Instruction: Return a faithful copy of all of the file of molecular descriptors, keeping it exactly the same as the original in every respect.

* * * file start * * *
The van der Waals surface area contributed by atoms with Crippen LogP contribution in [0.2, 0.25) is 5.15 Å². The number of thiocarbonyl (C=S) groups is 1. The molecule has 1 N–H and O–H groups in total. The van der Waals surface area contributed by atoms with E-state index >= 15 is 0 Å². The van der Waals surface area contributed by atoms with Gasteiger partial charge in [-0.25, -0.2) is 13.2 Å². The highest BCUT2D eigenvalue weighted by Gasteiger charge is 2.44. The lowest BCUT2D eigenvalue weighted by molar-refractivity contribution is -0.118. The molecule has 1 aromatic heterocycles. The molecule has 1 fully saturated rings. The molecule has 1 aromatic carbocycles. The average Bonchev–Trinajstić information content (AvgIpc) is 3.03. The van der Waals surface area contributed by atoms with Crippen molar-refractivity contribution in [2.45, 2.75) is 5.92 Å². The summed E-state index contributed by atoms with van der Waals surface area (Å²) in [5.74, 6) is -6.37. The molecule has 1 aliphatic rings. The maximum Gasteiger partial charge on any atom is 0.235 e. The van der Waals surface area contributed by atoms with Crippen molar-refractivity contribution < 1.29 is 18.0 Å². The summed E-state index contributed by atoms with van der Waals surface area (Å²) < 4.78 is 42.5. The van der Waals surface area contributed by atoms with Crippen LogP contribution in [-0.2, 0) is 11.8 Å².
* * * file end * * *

The van der Waals surface area contributed by atoms with Crippen LogP contribution in [0.2, 0.25) is 5.15 Å². The number of thiocarbonyl (C=S) groups is 1. The molecule has 1 N–H and O–H groups in total. The van der Waals surface area contributed by atoms with E-state index >= 15 is 0 Å². The van der Waals surface area contributed by atoms with Gasteiger partial charge in [-0.25, -0.2) is 13.2 Å². The highest BCUT2D eigenvalue weighted by Gasteiger charge is 2.44. The lowest BCUT2D eigenvalue weighted by molar-refractivity contribution is -0.118. The molecule has 1 aromatic heterocycles. The molecule has 1 fully saturated rings. The molecule has 1 aromatic carbocycles. The average Bonchev–Trinajstić information content (AvgIpc) is 3.03. The van der Waals surface area contributed by atoms with Crippen molar-refractivity contribution in [2.45, 2.75) is 5.92 Å². The summed E-state index contributed by atoms with van der Waals surface area (Å²) in [5.74, 6) is -6.37. The molecule has 1 aliphatic rings. The maximum Gasteiger partial charge on any atom is 0.235 e. The van der Waals surface area contributed by atoms with Crippen molar-refractivity contribution < 1.29 is 18.0 Å². The summed E-state index contributed by atoms with van der Waals surface area (Å²) < 4.78 is 42.5. The van der Waals surface area contributed by atoms with Crippen LogP contribution in [-0.2, 0) is 11.8 Å².